Antigua and Barbuda is on hurricane watch.
The twin-island state is among other Leeward Islands territories that have been upgraded to a watch as of 5.00 pm yesterday from being under an alert earlier in the day. Irma continues to move toward the islands near 14 miles per hour.
Montserrat, St. Kitts and Nevis, Anguilla, Saint Maarten, St. Martin and Saint Barthelemy are also now being closely monitored as the storm nears.
A hurricane watch means that hurricane conditions pose a possible threat to the specified area within 48 hours and as such the meteorological office is urging that residents start implementing their hurricane disaster plans. Up to press time lastnight, the centre of hurricane Irma was located near latitude 17.6 north, longitude 49.8 west or about 790 miles east of the Leeward Islands.
Hurricane Irma is expected to continue a westward to west-southwestward motion with some reduction in forward speed expected through tonight.
The center of Irma is expected to approach the northern Leeward Islands late tomorrow.
In the meantime, the National Office of Disaster Services (NODS), is advising residents, especially in flood prone areas, to make early plans about evacuation.
“If you are going to leave, don’t wait until the last moment. That determination should be made early especially if you have transportation logistics to think about” said Sherrod James deputy director at NODS. “If you have extended families, uncles, grandparents, aunts and persons with mobility challenges in your care, you have to make these arrangements now as to who stays with whom.”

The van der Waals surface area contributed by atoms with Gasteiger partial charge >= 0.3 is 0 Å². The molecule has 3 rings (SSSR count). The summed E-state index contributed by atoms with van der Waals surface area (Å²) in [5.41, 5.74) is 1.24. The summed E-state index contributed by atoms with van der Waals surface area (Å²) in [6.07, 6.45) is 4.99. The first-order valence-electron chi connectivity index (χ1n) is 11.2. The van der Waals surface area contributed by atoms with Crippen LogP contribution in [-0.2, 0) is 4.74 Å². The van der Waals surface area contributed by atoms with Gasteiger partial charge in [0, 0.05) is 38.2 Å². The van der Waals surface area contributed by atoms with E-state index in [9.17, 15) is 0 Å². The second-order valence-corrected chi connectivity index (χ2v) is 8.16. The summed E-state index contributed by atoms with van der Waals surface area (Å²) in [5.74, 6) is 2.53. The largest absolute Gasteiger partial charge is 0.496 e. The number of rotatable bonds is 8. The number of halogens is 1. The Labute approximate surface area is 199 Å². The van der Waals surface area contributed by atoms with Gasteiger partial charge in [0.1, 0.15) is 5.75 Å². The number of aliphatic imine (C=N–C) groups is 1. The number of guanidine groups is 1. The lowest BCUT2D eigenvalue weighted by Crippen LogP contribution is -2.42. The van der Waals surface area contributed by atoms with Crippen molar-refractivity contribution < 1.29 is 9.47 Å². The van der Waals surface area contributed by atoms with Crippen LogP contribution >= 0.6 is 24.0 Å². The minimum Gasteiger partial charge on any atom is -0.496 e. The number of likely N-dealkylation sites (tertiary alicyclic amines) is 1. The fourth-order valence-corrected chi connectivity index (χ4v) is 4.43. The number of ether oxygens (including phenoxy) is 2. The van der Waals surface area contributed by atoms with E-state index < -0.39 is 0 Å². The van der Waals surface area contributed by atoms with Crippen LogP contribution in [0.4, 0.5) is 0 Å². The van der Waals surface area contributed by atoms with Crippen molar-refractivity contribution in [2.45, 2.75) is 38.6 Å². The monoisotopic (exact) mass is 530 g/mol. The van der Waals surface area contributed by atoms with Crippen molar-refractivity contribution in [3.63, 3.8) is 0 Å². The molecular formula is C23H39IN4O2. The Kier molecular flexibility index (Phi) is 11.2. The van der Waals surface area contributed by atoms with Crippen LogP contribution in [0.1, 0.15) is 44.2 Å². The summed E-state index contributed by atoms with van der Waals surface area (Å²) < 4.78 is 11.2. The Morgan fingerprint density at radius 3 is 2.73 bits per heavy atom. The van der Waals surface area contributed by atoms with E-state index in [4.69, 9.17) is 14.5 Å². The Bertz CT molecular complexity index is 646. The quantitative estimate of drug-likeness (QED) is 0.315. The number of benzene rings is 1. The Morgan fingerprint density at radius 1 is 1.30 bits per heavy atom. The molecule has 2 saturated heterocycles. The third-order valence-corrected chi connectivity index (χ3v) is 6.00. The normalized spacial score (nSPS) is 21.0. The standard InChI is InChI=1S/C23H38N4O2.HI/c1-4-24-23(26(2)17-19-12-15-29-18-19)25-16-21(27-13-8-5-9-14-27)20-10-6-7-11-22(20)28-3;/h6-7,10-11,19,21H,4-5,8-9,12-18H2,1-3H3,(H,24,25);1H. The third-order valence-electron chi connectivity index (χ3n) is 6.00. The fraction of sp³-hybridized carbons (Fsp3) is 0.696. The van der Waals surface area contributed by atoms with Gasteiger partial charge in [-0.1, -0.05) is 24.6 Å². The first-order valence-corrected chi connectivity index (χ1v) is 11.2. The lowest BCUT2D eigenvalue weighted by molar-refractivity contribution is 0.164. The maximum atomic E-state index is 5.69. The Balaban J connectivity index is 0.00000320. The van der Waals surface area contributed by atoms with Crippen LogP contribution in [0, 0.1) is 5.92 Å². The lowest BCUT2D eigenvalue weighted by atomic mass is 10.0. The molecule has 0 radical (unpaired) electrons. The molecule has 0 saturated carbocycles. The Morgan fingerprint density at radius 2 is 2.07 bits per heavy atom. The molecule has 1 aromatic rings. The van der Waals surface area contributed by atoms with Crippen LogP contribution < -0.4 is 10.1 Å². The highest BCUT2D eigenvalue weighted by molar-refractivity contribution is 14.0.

The deputy director is also reminding persons who will need to go to shelters that they will be in a public space and rules and regulations will apply.
“It is managed space and they will go through registration and everyone will be expected to follow the rules. We ask persons to take a gallon of water per person per day, dried foods, crackers, canned foods, children formula, medications and basic necessities”, said James.
“No cooking, pets or drinking will be allowed in the shelters.”
The authorities are advising residents not to panic but be prepared and do more to mitigate against possible flooding.
“A lot of people are worrying about the flooding aspect but a lot of times when you look in the blocked culverts and drains it’s not coming from just anywhere in the environment but every time you throw away something on the ground it’s going to end up somewhere,” he said.
“There are a lot of areas where there should be no reason for flooding other than from the fact that rubbish has gotten in the drains and have blocked these culverts. It [is] a balancing act. We have to do things as a society, but we also have to be doing things as individuals.”